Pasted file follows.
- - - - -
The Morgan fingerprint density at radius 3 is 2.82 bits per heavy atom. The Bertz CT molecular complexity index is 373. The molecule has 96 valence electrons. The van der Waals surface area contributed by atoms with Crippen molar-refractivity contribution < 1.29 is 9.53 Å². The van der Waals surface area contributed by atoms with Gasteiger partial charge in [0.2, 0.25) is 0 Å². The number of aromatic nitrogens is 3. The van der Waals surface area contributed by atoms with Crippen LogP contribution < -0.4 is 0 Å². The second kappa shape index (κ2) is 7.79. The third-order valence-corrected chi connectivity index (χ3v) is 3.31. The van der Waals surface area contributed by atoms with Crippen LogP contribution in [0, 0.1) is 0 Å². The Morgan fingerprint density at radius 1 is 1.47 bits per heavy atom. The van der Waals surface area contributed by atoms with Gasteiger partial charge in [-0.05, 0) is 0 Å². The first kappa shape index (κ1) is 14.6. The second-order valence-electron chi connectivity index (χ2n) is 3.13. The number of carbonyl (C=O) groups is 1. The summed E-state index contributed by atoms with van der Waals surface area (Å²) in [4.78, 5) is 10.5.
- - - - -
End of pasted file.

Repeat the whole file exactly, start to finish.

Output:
The Morgan fingerprint density at radius 3 is 2.82 bits per heavy atom. The Bertz CT molecular complexity index is 373. The molecule has 96 valence electrons. The van der Waals surface area contributed by atoms with Crippen molar-refractivity contribution < 1.29 is 9.53 Å². The van der Waals surface area contributed by atoms with Gasteiger partial charge in [0.2, 0.25) is 0 Å². The number of aromatic nitrogens is 3. The van der Waals surface area contributed by atoms with Crippen LogP contribution < -0.4 is 0 Å². The second kappa shape index (κ2) is 7.79. The third-order valence-corrected chi connectivity index (χ3v) is 3.31. The van der Waals surface area contributed by atoms with Crippen LogP contribution in [0, 0.1) is 0 Å². The Morgan fingerprint density at radius 1 is 1.47 bits per heavy atom. The van der Waals surface area contributed by atoms with Gasteiger partial charge in [-0.05, 0) is 0 Å². The first kappa shape index (κ1) is 14.6. The second-order valence-electron chi connectivity index (χ2n) is 3.13. The number of carbonyl (C=O) groups is 1. The summed E-state index contributed by atoms with van der Waals surface area (Å²) in [4.78, 5) is 10.5.